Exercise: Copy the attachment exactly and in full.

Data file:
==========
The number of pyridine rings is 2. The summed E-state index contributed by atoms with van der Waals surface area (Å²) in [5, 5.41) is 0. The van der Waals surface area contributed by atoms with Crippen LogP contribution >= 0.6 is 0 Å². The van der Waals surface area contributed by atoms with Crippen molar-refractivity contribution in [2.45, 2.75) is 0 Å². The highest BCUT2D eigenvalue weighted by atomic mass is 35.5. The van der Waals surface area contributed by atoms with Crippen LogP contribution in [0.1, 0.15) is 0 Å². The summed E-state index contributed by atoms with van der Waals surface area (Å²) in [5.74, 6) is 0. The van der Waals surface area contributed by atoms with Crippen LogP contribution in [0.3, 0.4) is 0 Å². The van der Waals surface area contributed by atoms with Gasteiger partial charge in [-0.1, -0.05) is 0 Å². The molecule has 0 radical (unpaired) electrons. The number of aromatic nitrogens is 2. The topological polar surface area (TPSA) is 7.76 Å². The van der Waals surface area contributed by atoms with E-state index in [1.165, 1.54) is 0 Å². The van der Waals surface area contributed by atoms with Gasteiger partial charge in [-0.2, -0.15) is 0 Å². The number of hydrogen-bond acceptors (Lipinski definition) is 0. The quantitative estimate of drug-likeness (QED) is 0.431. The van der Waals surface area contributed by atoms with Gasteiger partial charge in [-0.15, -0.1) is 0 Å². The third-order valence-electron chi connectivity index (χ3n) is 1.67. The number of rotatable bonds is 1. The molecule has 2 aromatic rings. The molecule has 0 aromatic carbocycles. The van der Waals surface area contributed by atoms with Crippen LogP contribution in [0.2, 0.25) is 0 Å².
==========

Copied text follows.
The number of pyridine rings is 2. The summed E-state index contributed by atoms with van der Waals surface area (Å²) in [5, 5.41) is 0. The van der Waals surface area contributed by atoms with Crippen LogP contribution >= 0.6 is 0 Å². The van der Waals surface area contributed by atoms with Crippen molar-refractivity contribution in [2.45, 2.75) is 0 Å². The highest BCUT2D eigenvalue weighted by atomic mass is 35.5. The van der Waals surface area contributed by atoms with Crippen LogP contribution in [0.1, 0.15) is 0 Å². The summed E-state index contributed by atoms with van der Waals surface area (Å²) in [5.74, 6) is 0. The van der Waals surface area contributed by atoms with Crippen LogP contribution in [0.3, 0.4) is 0 Å². The van der Waals surface area contributed by atoms with Gasteiger partial charge in [-0.1, -0.05) is 0 Å². The molecule has 0 radical (unpaired) electrons. The number of aromatic nitrogens is 2. The topological polar surface area (TPSA) is 7.76 Å². The van der Waals surface area contributed by atoms with E-state index in [1.165, 1.54) is 0 Å². The van der Waals surface area contributed by atoms with Gasteiger partial charge in [-0.2, -0.15) is 0 Å². The number of hydrogen-bond acceptors (Lipinski definition) is 0. The quantitative estimate of drug-likeness (QED) is 0.431. The van der Waals surface area contributed by atoms with Gasteiger partial charge in [-0.15, -0.1) is 0 Å². The third-order valence-electron chi connectivity index (χ3n) is 1.67. The number of rotatable bonds is 1. The molecule has 2 aromatic rings. The molecule has 0 aromatic carbocycles. The van der Waals surface area contributed by atoms with Crippen LogP contribution in [0.2, 0.25) is 0 Å².